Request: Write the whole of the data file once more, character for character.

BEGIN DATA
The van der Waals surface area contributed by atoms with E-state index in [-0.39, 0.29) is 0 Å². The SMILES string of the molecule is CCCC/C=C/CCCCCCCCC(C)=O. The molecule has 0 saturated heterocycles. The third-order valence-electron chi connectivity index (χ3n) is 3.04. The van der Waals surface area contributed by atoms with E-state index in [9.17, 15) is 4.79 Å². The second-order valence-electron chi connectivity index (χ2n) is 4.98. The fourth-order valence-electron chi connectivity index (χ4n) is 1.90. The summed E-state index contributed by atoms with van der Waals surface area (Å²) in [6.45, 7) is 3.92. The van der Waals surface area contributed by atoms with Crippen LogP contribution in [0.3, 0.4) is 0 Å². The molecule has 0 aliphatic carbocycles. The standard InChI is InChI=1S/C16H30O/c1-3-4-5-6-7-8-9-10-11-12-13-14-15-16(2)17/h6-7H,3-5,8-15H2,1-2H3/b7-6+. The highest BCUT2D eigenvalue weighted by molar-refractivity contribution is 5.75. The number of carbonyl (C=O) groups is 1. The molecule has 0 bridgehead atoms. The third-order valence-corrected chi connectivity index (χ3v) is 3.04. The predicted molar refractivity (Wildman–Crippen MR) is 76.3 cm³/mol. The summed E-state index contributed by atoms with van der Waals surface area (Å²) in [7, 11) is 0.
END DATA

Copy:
The van der Waals surface area contributed by atoms with E-state index in [-0.39, 0.29) is 0 Å². The SMILES string of the molecule is CCCC/C=C/CCCCCCCCC(C)=O. The molecule has 0 saturated heterocycles. The third-order valence-electron chi connectivity index (χ3n) is 3.04. The van der Waals surface area contributed by atoms with E-state index in [9.17, 15) is 4.79 Å². The second-order valence-electron chi connectivity index (χ2n) is 4.98. The fourth-order valence-electron chi connectivity index (χ4n) is 1.90. The summed E-state index contributed by atoms with van der Waals surface area (Å²) in [6.45, 7) is 3.92. The van der Waals surface area contributed by atoms with Crippen LogP contribution in [0.3, 0.4) is 0 Å². The molecule has 0 aliphatic carbocycles. The standard InChI is InChI=1S/C16H30O/c1-3-4-5-6-7-8-9-10-11-12-13-14-15-16(2)17/h6-7H,3-5,8-15H2,1-2H3/b7-6+. The highest BCUT2D eigenvalue weighted by molar-refractivity contribution is 5.75. The number of carbonyl (C=O) groups is 1. The molecule has 0 bridgehead atoms. The third-order valence-corrected chi connectivity index (χ3v) is 3.04. The predicted molar refractivity (Wildman–Crippen MR) is 76.3 cm³/mol. The summed E-state index contributed by atoms with van der Waals surface area (Å²) in [7, 11) is 0.